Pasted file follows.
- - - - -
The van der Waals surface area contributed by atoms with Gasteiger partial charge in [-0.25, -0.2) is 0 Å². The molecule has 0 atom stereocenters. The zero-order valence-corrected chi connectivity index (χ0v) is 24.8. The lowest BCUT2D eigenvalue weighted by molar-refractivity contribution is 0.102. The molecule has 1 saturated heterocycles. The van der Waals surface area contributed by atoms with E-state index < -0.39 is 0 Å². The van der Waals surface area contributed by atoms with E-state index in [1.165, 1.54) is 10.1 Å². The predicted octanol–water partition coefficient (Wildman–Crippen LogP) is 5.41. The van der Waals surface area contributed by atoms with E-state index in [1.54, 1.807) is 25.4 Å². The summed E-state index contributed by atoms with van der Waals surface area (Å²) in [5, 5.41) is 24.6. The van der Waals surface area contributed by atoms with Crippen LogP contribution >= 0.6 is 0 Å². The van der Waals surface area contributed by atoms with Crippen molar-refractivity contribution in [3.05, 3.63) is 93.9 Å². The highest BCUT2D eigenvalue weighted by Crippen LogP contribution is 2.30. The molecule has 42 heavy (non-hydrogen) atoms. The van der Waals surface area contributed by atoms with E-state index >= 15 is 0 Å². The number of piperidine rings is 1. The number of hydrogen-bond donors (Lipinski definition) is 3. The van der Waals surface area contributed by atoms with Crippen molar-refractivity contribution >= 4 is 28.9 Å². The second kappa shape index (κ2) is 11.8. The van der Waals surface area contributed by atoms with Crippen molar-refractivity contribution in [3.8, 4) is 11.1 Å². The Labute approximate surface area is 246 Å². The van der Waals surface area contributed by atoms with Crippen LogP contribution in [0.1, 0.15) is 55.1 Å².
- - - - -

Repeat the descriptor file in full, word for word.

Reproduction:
The van der Waals surface area contributed by atoms with Gasteiger partial charge in [-0.25, -0.2) is 0 Å². The molecule has 0 atom stereocenters. The zero-order valence-corrected chi connectivity index (χ0v) is 24.8. The lowest BCUT2D eigenvalue weighted by molar-refractivity contribution is 0.102. The molecule has 1 saturated heterocycles. The van der Waals surface area contributed by atoms with E-state index < -0.39 is 0 Å². The van der Waals surface area contributed by atoms with E-state index in [1.165, 1.54) is 10.1 Å². The predicted octanol–water partition coefficient (Wildman–Crippen LogP) is 5.41. The van der Waals surface area contributed by atoms with E-state index in [1.54, 1.807) is 25.4 Å². The summed E-state index contributed by atoms with van der Waals surface area (Å²) in [5, 5.41) is 24.6. The van der Waals surface area contributed by atoms with Crippen LogP contribution >= 0.6 is 0 Å². The van der Waals surface area contributed by atoms with Crippen molar-refractivity contribution in [3.05, 3.63) is 93.9 Å². The highest BCUT2D eigenvalue weighted by Crippen LogP contribution is 2.30. The molecule has 42 heavy (non-hydrogen) atoms. The van der Waals surface area contributed by atoms with E-state index >= 15 is 0 Å². The number of piperidine rings is 1. The number of hydrogen-bond donors (Lipinski definition) is 3. The van der Waals surface area contributed by atoms with Crippen molar-refractivity contribution >= 4 is 28.9 Å². The second kappa shape index (κ2) is 11.8. The van der Waals surface area contributed by atoms with Crippen molar-refractivity contribution in [3.8, 4) is 11.1 Å². The Labute approximate surface area is 246 Å². The van der Waals surface area contributed by atoms with Crippen LogP contribution in [0.1, 0.15) is 55.1 Å².